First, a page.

A battle between basketball team owners and players in the US which threatens to cause the cancellation of the entire 2011-12 NBA season appears to be heading for the courtroom after the players' union rejected a new pay offer.
The NBA season was due to start two weeks ago but has been delayed until at least December 15 by a near-140-day lockout by the league over the players' demand for a greater share of revenues.
Following the collapse of contract talks on Monday, the players moved to disband their union, which had been representing them collectively, in order to begin the process of filing an antitrust lawsuit against the league.
"We understand the consequences that players could potentially face if things don't go our way, but it's a risk worth taking"
Union vice president Maurice Evans
"We understand the consequences of potentially missing the season; we understand the consequences that players could potentially face if things don't go our way, but it's a risk worth taking," union vice president Maurice Evans said.
"It's the right move to do."
Billy Hunter, executive director of the union, said the union had acted after David Stern, the NBA's commissioner, told players that if they didn't accept the latest proposal then they should brace for an even harsher one when, and if, talks resumed.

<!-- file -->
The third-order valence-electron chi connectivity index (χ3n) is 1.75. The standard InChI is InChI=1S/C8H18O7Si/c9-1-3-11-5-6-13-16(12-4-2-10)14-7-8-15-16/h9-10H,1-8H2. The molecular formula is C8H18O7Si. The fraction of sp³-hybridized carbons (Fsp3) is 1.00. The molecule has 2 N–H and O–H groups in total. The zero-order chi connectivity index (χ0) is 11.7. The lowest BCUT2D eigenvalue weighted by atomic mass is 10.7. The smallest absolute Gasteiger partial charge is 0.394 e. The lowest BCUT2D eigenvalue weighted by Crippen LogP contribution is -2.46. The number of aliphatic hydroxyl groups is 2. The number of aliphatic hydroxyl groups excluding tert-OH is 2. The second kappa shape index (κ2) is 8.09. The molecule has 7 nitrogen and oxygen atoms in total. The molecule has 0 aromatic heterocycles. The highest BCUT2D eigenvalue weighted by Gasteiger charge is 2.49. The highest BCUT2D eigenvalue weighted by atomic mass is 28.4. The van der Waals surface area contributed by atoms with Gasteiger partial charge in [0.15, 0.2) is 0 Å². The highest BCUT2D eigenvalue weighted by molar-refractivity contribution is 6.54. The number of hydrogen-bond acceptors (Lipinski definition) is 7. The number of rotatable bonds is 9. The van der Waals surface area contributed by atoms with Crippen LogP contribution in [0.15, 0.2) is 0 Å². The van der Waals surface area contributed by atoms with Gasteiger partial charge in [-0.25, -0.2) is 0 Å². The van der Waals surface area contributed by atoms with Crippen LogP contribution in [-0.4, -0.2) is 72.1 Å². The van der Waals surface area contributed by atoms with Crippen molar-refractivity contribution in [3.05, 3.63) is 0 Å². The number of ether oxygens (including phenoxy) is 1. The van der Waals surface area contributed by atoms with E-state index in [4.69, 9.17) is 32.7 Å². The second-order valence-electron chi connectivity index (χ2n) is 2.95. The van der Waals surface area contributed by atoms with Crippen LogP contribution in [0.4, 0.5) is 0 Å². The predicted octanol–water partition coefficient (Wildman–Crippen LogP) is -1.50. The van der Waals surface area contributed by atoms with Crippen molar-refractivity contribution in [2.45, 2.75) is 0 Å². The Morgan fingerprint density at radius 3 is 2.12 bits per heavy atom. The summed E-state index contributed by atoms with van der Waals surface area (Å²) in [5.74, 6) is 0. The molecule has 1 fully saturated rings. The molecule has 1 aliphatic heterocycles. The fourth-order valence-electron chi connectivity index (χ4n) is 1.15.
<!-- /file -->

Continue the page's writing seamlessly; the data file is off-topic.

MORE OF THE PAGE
"We've given and given and given, and they got to the place where they just reached for too much and the players decided to push back," said Hunter.
But Stern called the decision to reject the latest deal a "tragedy" and the decision to sue the NBA, "a tactic that won't work".
In order for the NBA to have a full 72-game season, Stern admitted the two sides would likely have had to come to terms on a new collective bargaining agreement within the next week.
The NBA says last season wasn't profitable for most of the league's 30 owners, who are seeking a bigger share of league revenues.
The latest deal offered players a 50-50 split, but players objected to what they saw as too many restrictions on their earnings under the terms of the deal.
Although players could face a potentially lengthy court battle, it could also net them billions of dollars in damages.
But Sports Illustrated magazine's Grant Wahl told Al Jazeera there was a possibility that Stern and the NBA could decide to void contracts which would result in "a complete free-for-all".
"These players only have a certain amount of time in the league and they would like to be earning money right now," he said.
The NBA's last work stoppage reduced the 1998-99 season to 50 games.